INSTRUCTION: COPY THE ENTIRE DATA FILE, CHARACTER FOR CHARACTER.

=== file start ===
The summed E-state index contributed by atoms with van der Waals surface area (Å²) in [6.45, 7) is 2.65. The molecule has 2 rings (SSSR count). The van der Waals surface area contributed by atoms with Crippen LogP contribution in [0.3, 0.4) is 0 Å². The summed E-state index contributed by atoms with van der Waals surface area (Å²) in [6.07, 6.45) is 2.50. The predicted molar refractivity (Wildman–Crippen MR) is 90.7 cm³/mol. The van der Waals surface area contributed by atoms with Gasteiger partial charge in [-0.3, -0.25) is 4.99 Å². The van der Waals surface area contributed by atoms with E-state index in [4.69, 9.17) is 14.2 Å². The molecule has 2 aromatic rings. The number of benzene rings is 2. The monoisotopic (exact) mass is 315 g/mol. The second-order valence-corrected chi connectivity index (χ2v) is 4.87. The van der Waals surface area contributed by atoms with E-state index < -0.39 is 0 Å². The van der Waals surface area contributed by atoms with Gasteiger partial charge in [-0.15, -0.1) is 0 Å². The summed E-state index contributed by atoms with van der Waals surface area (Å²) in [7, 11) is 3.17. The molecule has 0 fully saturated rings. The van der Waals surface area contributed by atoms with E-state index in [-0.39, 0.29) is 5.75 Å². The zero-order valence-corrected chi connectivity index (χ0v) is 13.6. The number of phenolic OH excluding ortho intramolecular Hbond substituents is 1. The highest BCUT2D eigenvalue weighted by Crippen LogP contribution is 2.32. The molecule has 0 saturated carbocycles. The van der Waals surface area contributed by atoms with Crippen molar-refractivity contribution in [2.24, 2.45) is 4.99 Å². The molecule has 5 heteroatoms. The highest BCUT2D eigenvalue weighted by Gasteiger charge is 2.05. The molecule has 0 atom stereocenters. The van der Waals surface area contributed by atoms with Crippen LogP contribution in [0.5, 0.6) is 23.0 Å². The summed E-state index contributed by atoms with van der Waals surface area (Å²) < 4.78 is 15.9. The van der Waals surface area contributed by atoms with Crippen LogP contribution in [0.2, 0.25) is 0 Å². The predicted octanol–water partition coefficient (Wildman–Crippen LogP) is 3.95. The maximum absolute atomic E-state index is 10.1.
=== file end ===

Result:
The summed E-state index contributed by atoms with van der Waals surface area (Å²) in [6.45, 7) is 2.65. The molecule has 2 rings (SSSR count). The van der Waals surface area contributed by atoms with Crippen LogP contribution in [0.3, 0.4) is 0 Å². The summed E-state index contributed by atoms with van der Waals surface area (Å²) in [6.07, 6.45) is 2.50. The predicted molar refractivity (Wildman–Crippen MR) is 90.7 cm³/mol. The van der Waals surface area contributed by atoms with Gasteiger partial charge in [-0.3, -0.25) is 4.99 Å². The van der Waals surface area contributed by atoms with E-state index in [4.69, 9.17) is 14.2 Å². The molecule has 2 aromatic rings. The number of benzene rings is 2. The monoisotopic (exact) mass is 315 g/mol. The second-order valence-corrected chi connectivity index (χ2v) is 4.87. The van der Waals surface area contributed by atoms with E-state index < -0.39 is 0 Å². The van der Waals surface area contributed by atoms with Gasteiger partial charge in [-0.15, -0.1) is 0 Å². The summed E-state index contributed by atoms with van der Waals surface area (Å²) in [7, 11) is 3.17. The molecule has 0 fully saturated rings. The van der Waals surface area contributed by atoms with E-state index in [-0.39, 0.29) is 5.75 Å². The zero-order valence-corrected chi connectivity index (χ0v) is 13.6. The number of phenolic OH excluding ortho intramolecular Hbond substituents is 1. The highest BCUT2D eigenvalue weighted by Crippen LogP contribution is 2.32. The molecule has 0 saturated carbocycles. The van der Waals surface area contributed by atoms with Crippen molar-refractivity contribution in [2.24, 2.45) is 4.99 Å². The molecule has 5 heteroatoms. The highest BCUT2D eigenvalue weighted by Gasteiger charge is 2.05. The molecule has 0 atom stereocenters. The van der Waals surface area contributed by atoms with Crippen LogP contribution in [0.5, 0.6) is 23.0 Å². The summed E-state index contributed by atoms with van der Waals surface area (Å²) < 4.78 is 15.9. The van der Waals surface area contributed by atoms with Crippen LogP contribution in [0.2, 0.25) is 0 Å². The predicted octanol–water partition coefficient (Wildman–Crippen LogP) is 3.95. The maximum absolute atomic E-state index is 10.1.